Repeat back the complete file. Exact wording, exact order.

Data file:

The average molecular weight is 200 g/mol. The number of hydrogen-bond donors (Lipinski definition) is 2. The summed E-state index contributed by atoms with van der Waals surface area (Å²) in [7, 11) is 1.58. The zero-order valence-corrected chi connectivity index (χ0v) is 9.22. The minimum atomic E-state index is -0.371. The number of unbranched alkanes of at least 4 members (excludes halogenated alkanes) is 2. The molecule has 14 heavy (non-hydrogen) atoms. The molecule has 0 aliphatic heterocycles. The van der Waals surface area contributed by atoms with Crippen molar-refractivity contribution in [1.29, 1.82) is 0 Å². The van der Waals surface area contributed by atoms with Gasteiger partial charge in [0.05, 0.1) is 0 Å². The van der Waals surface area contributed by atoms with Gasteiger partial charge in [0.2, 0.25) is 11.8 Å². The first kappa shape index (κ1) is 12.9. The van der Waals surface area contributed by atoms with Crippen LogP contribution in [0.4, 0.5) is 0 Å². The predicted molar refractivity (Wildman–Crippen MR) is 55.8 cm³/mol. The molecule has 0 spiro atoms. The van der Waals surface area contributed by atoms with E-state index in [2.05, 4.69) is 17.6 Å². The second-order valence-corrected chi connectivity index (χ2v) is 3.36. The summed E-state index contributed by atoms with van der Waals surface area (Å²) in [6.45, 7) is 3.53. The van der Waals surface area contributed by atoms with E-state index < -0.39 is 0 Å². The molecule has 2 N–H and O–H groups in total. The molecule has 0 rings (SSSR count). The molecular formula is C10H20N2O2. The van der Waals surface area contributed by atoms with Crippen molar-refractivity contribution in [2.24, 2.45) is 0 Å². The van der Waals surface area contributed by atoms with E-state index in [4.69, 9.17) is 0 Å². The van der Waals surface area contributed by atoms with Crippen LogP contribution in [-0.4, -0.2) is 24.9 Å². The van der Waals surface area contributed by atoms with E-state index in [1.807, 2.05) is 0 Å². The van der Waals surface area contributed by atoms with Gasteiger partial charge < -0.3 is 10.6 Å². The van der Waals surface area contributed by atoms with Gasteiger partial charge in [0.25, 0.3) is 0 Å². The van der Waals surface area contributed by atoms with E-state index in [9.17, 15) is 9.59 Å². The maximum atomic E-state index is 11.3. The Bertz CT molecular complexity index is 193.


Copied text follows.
The average molecular weight is 200 g/mol. The number of hydrogen-bond donors (Lipinski definition) is 2. The summed E-state index contributed by atoms with van der Waals surface area (Å²) in [7, 11) is 1.58. The zero-order valence-corrected chi connectivity index (χ0v) is 9.22. The minimum atomic E-state index is -0.371. The number of unbranched alkanes of at least 4 members (excludes halogenated alkanes) is 2. The molecule has 14 heavy (non-hydrogen) atoms. The molecule has 0 aliphatic heterocycles. The van der Waals surface area contributed by atoms with Crippen molar-refractivity contribution in [1.29, 1.82) is 0 Å². The van der Waals surface area contributed by atoms with Gasteiger partial charge in [0.05, 0.1) is 0 Å². The van der Waals surface area contributed by atoms with Gasteiger partial charge in [0.2, 0.25) is 11.8 Å². The first kappa shape index (κ1) is 12.9. The van der Waals surface area contributed by atoms with Crippen LogP contribution in [0.4, 0.5) is 0 Å². The predicted molar refractivity (Wildman–Crippen MR) is 55.8 cm³/mol. The molecule has 0 spiro atoms. The van der Waals surface area contributed by atoms with E-state index in [2.05, 4.69) is 17.6 Å². The second-order valence-corrected chi connectivity index (χ2v) is 3.36. The summed E-state index contributed by atoms with van der Waals surface area (Å²) in [6.45, 7) is 3.53. The van der Waals surface area contributed by atoms with E-state index < -0.39 is 0 Å². The molecule has 2 N–H and O–H groups in total. The molecule has 0 rings (SSSR count). The molecular formula is C10H20N2O2. The van der Waals surface area contributed by atoms with Crippen molar-refractivity contribution in [2.24, 2.45) is 0 Å². The van der Waals surface area contributed by atoms with E-state index in [4.69, 9.17) is 0 Å². The van der Waals surface area contributed by atoms with Crippen LogP contribution in [-0.4, -0.2) is 24.9 Å². The van der Waals surface area contributed by atoms with E-state index in [1.807, 2.05) is 0 Å². The van der Waals surface area contributed by atoms with Gasteiger partial charge < -0.3 is 10.6 Å². The van der Waals surface area contributed by atoms with Gasteiger partial charge in [0.25, 0.3) is 0 Å². The van der Waals surface area contributed by atoms with E-state index in [9.17, 15) is 9.59 Å². The maximum atomic E-state index is 11.3. The Bertz CT molecular complexity index is 193.